Louis Bouyer

Passover Seder, Once More

The intention of the previous post was clear. Or so I thought. It was meant as an uncomplicated statement of fidelity to the male priesthood. The presence or absence of women at the Last Supper is not the critical issue. My allegiance is what it is because Jesus of Nazareth is Who He is: male, in body and bearing. Yet a surprising number of readers leap-frogged over the point and headed for the word seder. Some questioned the appropriateness of it in terms of days of the week and the Jewish calendar. Continue Reading

To paraphrase Degas: There is blogging and there is life; and we have but one heart. In a hurry yesterday, I neglected to say that Bouyer’s The Decomposition of Catholicism is not particularly representative of his writing. It is a brief, highly personal howl of dismay at the results of the Second Vatican Council, in which he himself played a significant role. The polemical energy of it appeals to me but polemics, I know, is not everyone’s cup of Twinings. So perhaps it is a book to meet later, after engaging the tenor of his mind and flavor of his scholarship in his many works on spirituality, the sacraments, the liturgy and Church history. Continue Reading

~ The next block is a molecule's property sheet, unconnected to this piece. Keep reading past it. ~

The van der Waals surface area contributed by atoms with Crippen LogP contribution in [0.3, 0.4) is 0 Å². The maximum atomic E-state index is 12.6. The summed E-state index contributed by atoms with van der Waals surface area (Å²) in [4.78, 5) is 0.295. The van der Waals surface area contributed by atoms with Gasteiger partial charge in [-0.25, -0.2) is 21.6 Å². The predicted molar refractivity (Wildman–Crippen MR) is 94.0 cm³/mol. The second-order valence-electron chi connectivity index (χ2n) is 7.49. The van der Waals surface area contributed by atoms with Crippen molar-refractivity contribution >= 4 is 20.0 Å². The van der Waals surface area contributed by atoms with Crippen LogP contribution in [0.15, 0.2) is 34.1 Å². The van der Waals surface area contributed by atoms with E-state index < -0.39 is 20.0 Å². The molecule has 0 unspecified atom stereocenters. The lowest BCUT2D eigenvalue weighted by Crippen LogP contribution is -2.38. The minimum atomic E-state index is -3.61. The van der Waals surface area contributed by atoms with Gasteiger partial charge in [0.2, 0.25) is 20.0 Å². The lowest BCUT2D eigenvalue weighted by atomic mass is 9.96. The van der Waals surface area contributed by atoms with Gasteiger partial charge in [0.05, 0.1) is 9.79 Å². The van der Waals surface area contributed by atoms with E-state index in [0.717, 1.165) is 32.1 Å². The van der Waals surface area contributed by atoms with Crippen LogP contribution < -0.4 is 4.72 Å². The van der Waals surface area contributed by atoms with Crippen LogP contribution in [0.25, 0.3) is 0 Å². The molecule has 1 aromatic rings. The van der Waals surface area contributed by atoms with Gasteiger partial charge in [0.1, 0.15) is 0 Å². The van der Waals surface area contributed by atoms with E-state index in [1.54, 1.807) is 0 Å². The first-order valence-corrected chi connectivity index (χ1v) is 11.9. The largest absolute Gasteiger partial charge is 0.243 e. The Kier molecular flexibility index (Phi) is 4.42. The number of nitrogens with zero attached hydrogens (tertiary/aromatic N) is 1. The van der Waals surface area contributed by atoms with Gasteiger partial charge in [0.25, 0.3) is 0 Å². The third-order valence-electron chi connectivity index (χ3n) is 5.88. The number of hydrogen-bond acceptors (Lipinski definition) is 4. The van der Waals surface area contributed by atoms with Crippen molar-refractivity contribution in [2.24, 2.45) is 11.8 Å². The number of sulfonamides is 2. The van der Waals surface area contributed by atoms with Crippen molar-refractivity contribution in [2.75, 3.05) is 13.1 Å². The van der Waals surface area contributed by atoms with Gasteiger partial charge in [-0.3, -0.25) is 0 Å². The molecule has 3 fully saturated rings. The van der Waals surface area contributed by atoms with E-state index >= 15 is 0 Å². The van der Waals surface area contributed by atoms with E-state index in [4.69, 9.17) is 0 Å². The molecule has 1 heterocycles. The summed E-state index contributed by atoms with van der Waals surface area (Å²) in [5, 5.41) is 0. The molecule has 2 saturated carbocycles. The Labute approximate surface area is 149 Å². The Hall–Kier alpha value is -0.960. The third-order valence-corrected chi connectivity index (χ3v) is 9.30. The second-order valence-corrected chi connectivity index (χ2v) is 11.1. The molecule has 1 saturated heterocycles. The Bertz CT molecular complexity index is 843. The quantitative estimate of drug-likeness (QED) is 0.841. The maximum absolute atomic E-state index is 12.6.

Father Richard Neuhaus kept on his shelves several books by Louis Bouyer, a priest of the French Oratory. Like Fr. Neuhaus, Père Bouyer (1913-2004) had been a Lutheran minister before his conversion to Catholicism and ordination to the priesthood. In the Vatican II era, Fr. Bouyer would have needed no introduction. Professor of Church History and Spiritual Theology at the Institut Catholique in Paris, he published books on liturgy and patristic theology that are classics in their field. Influential at the Second Vatican Council, he was quick to express dismay at post-conciliar interpretations of the Council’s statements on liturgy. Continue Reading